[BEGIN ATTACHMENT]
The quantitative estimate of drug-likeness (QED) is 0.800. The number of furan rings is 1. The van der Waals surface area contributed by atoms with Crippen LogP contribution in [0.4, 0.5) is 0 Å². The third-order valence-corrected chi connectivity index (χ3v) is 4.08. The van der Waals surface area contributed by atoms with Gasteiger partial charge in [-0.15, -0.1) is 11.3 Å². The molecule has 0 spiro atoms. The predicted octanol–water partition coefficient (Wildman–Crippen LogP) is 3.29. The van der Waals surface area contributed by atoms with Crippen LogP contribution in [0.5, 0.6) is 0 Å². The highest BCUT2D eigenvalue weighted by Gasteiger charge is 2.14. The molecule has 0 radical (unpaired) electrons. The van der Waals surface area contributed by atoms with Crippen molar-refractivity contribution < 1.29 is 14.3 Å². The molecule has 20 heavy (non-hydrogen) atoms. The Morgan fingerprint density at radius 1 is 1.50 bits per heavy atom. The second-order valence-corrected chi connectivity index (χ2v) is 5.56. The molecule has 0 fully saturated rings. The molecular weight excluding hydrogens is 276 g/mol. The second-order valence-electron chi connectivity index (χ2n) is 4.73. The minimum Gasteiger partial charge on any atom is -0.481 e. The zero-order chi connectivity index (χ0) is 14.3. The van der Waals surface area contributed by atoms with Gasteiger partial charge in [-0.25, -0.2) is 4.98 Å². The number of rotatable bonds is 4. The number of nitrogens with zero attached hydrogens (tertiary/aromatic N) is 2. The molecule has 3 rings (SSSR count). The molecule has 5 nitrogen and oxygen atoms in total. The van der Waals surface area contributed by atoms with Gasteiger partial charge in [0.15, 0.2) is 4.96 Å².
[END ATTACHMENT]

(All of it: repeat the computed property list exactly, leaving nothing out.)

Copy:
The quantitative estimate of drug-likeness (QED) is 0.800. The number of furan rings is 1. The van der Waals surface area contributed by atoms with Crippen LogP contribution in [0.4, 0.5) is 0 Å². The third-order valence-corrected chi connectivity index (χ3v) is 4.08. The van der Waals surface area contributed by atoms with Gasteiger partial charge in [-0.15, -0.1) is 11.3 Å². The molecule has 0 spiro atoms. The predicted octanol–water partition coefficient (Wildman–Crippen LogP) is 3.29. The van der Waals surface area contributed by atoms with Crippen LogP contribution in [0.5, 0.6) is 0 Å². The highest BCUT2D eigenvalue weighted by Gasteiger charge is 2.14. The molecule has 0 radical (unpaired) electrons. The van der Waals surface area contributed by atoms with Crippen molar-refractivity contribution < 1.29 is 14.3 Å². The molecule has 20 heavy (non-hydrogen) atoms. The Morgan fingerprint density at radius 1 is 1.50 bits per heavy atom. The second-order valence-corrected chi connectivity index (χ2v) is 5.56. The molecule has 0 fully saturated rings. The molecular weight excluding hydrogens is 276 g/mol. The second-order valence-electron chi connectivity index (χ2n) is 4.73. The minimum Gasteiger partial charge on any atom is -0.481 e. The zero-order chi connectivity index (χ0) is 14.3. The van der Waals surface area contributed by atoms with Gasteiger partial charge in [-0.25, -0.2) is 4.98 Å². The number of rotatable bonds is 4. The number of nitrogens with zero attached hydrogens (tertiary/aromatic N) is 2. The molecule has 3 rings (SSSR count). The molecule has 5 nitrogen and oxygen atoms in total. The van der Waals surface area contributed by atoms with Gasteiger partial charge in [0.15, 0.2) is 4.96 Å².